Old City Loft Buildings. Although Old City can rightly be considered an urban renewal success, there are many important and ordinary loft structures that are vacant and endangered. Examples of decaying structures abound. In a survey conducted by the Preservation Alliance, over forty loft buildings in Old City were classified as being in poor condition. Of these, over a dozen were put on a list of endangered designated historic properties. Among these buildings are several of the historic Girard Warehouses, 18 to 30 North Front Street. Built for Stephen Girard in 1810, who was the wealthiest man in America when he died, they are some of the oldest and most handsome warehouses in the city. These and many similar buildings in the area are important components of the urban fabric that makes Old City unique.

Philadelphia Civic Center. Since the Pennsylvania Convention Center opened, the old Philadelphia Civic Center, a complex of five or more buildings, has been closed and ready for redevelopment. The Civic Center evolved out of a series of buildings dedicated to expanding trade which began with the National Export Exhibition in 1899. There are two important buildings on the site that should be studied for reuse. The Commercial Museum, built in 1899, is one of the original exposition buildings. The Municipal Auditorium (Convention Hall), built in 1931, Philip H. Johnson, architect (not that Philip) . The site has been host to national political conventions in 1900, 1936, 1940 and 1948.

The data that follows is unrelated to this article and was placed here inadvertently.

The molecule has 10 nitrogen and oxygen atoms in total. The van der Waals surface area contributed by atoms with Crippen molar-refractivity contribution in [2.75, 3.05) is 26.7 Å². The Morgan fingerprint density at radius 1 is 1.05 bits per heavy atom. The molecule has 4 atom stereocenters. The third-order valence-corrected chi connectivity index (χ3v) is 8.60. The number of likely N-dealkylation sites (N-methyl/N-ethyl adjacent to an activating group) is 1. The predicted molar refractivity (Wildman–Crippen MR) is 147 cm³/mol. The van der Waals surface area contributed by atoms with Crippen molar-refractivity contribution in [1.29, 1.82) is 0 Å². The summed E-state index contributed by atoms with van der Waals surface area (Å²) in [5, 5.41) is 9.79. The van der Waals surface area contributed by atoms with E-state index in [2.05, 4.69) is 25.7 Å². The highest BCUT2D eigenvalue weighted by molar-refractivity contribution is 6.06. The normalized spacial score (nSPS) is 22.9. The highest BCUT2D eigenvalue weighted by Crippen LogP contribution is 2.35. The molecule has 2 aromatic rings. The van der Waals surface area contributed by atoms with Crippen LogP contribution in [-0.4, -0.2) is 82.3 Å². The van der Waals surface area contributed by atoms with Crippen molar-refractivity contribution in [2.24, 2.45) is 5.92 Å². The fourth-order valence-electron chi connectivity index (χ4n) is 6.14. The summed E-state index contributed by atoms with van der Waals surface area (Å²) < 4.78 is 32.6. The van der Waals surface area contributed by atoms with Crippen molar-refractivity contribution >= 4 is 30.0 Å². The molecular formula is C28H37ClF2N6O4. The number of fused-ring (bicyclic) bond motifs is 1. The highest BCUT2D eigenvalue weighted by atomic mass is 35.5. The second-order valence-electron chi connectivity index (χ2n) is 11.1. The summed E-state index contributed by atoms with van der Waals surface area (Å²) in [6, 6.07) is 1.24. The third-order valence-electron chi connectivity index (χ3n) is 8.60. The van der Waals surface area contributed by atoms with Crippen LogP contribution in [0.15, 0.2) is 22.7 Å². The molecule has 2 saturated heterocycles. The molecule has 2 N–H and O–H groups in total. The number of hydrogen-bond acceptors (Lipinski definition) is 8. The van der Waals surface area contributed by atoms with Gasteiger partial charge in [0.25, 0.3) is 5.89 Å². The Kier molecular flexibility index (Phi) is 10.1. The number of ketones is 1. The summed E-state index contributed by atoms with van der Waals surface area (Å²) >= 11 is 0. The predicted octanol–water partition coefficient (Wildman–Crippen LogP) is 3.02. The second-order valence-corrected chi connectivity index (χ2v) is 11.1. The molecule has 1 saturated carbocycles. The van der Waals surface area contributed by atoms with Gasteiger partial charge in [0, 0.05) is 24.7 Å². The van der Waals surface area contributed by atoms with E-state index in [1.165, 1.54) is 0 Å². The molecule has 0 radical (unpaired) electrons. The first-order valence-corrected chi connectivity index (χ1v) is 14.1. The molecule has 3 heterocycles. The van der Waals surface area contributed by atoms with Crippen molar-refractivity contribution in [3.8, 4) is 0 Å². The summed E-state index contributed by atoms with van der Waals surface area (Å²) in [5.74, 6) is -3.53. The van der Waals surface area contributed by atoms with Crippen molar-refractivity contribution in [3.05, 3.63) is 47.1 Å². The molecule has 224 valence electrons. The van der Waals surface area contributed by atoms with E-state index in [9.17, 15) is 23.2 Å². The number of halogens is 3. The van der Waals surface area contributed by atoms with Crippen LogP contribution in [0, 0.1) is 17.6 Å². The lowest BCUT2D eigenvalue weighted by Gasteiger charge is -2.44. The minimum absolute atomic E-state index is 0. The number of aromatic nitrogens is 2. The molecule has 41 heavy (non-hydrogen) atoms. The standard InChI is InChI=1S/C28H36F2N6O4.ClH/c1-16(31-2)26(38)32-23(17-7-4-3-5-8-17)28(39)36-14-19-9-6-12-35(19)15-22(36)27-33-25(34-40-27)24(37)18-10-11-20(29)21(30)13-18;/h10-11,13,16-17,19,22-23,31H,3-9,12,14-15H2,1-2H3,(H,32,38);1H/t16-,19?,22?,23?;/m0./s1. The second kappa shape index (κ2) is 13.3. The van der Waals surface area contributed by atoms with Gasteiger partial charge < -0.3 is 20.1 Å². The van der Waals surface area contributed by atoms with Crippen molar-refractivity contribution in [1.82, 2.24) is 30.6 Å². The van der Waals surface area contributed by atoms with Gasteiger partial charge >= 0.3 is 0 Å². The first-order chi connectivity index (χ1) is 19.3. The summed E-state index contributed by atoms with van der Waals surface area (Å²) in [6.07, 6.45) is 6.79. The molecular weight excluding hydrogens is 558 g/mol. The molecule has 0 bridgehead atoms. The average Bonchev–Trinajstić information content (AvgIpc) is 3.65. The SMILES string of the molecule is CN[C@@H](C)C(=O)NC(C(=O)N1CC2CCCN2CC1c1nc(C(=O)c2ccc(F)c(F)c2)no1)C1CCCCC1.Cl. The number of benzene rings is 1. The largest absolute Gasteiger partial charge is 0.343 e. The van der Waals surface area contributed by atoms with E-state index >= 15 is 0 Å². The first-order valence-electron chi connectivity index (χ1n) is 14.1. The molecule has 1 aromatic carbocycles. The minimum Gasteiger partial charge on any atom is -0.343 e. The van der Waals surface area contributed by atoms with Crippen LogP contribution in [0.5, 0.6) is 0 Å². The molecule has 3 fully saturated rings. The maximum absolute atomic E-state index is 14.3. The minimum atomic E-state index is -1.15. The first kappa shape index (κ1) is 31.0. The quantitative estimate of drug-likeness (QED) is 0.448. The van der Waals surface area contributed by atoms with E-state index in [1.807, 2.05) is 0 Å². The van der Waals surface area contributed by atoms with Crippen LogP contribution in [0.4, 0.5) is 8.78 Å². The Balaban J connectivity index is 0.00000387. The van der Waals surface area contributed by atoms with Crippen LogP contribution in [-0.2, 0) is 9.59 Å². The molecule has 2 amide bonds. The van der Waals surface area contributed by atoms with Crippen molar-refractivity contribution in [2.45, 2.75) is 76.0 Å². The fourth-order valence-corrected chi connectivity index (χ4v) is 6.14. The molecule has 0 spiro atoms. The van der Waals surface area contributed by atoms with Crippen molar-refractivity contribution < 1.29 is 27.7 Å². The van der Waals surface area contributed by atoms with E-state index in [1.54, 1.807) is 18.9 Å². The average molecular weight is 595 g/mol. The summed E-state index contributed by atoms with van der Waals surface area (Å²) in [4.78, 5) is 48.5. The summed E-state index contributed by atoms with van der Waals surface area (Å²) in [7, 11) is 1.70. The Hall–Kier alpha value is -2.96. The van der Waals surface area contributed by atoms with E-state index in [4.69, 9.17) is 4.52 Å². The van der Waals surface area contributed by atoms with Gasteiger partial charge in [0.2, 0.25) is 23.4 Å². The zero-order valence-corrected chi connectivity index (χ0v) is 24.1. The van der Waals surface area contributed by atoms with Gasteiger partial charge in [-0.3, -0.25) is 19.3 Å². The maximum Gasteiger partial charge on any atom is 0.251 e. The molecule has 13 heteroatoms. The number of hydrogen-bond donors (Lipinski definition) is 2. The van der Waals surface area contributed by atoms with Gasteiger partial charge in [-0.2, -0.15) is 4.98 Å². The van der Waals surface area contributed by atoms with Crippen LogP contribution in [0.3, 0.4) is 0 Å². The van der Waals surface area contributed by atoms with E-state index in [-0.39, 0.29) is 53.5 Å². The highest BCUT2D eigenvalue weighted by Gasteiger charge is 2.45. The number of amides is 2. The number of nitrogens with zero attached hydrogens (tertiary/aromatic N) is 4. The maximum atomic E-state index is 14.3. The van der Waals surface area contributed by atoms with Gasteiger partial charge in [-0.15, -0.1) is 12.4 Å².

U. S. Naval Hospital, 1933 to 1935, 1400-1909 Pattison Avenue, Walter Karcher and Livingston Smith, architects. One of the finest Art Deco buildings in the City, the now vacant hospital sits on a 48 acre site adjacent to Roosevelt Park. The imaginative design creates the illusion that the 13 story building is much larger, making it a major landmark of South Philadelphia.

Fairmount Park Historic Structures: The Park has hundreds of historic structures, most of which are not the famous twelve mansions and most of which are not in East and West Parks. Many of these structures are threatened because of the absence of maintenance funding and the lack of a long term and appropriate use. A few examples of endangered structures in Fairmount Park are as follow:

THREATENED: Status Pending: